sun 09/08/2020

What Do Artists Do All Day?, BBC Four | reviews, news & interviews

What Do Artists Do All Day?, BBC Four

What Do Artists Do All Day?, BBC Four

Norman Ackroyd reveals the mysteries of his working day in an engaging new series

Norman Ackroyd in the Shetlands, the landscape which dominates his work

You might phrase the question rhetorically: “just what do artists do all day?” Or you might ask it in the spirit of genuine enquiry: after all, to many, the artist is an exotic creature whose mystery is still to be fully penetrated. Either way, it’s pretty clear that though it may not be “a proper job”,  artworks don’t make themselves. 

The title was enticing, but, in fact, What Do Artists Do All Day? turned out to be, well, just another low-key television profile of an artist: the relatively little-known Royal Academician Norman Ackroyd. But it’s good the title didn’t suggest any of that because then I might not have watched it, and that would have been a shame as this really was a lovely programme about a wonderful artist. What’s more, it gave the viewer a proper insight into what he does all day.

I’m not sure I’ll be as captivated by a day spent in the studio of Jack Vettriano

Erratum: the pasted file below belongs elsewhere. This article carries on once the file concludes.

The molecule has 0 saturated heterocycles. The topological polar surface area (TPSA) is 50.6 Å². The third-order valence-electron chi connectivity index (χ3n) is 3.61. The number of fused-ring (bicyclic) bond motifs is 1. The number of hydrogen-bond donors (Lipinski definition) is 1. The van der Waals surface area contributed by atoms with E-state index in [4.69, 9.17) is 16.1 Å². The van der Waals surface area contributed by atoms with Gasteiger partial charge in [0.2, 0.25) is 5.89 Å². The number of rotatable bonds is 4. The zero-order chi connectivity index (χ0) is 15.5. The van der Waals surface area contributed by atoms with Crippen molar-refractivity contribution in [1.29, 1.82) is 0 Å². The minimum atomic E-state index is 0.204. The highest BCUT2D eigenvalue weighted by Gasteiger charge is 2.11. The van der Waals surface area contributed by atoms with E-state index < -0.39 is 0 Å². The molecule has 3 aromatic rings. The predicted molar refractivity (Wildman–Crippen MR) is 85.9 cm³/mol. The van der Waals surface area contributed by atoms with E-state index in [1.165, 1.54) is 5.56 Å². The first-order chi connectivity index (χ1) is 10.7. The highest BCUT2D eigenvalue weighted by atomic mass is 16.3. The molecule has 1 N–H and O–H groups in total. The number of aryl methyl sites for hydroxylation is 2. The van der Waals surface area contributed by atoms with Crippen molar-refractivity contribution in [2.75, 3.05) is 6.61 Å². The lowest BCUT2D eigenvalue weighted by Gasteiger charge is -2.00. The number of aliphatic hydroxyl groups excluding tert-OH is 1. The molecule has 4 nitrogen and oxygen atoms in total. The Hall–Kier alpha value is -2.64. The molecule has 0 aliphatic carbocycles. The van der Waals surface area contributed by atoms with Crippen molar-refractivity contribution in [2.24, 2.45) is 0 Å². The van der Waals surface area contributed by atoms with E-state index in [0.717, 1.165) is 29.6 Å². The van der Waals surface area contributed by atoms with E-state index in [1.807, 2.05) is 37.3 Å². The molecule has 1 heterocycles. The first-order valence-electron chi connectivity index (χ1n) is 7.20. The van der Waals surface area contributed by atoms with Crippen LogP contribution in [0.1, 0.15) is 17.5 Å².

In his warehouse studio in Bermondsey, an area of South East London that certainly wasn’t very swanky when he moved there 30 years ago but is now surrounded by fashionable eateries and wine bars, Ackroyd worked on his favourite medium – aquatints. If that doesn’t mean very much to you, it’s a form of copper plate etching, using the application of acid to make the marks. The Leeds-born artist genially talked us through the process.

Ackroyd is an artist primarily interested in landscape. In the early Seventies, after a visit to New York where he’d briefly considered moving but from whose frenetic energy he soon recoiled, he decided to reject both abstract art and what many might call contemporary subject matter. He decided the human figure and the landscape were the two subjects worth exploring in art, though, in fact, all his landscape prints are devoid of human figures. Now in his 70s, his work is currently preoccupied by the remote coastal landscape of the Shetland Islands, and the piece he was working on depicted the rocky island of the delightfully named Muckle Flugga, whose name translates from old Norse to the more prosaic “large steep-sided Island”.

The process was captivating, as well as touch-and-go. When Ackroyd finally took the finished piece off the printing press - a huge clunking piece of old-fashioned equipment that Goya himself might have used - he was quietly pleased, though there was still some finessing to do. The soft dark tones of a great rock was surrounded by a flock of white birds, tiny specks pitting a velvety sky. He could explore these islands for the rest of his life, he said.

I’m not sure I’ll be as captivated by a day spent in the studio of Jack Vettriano, while taxidermist Polly Morgan has already talked quite a bit about her work, but this was a great start to the series.

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When Ackroyd finally took the finished piece off the printing press, he was quietly pleased


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Average: 4 (1 vote)

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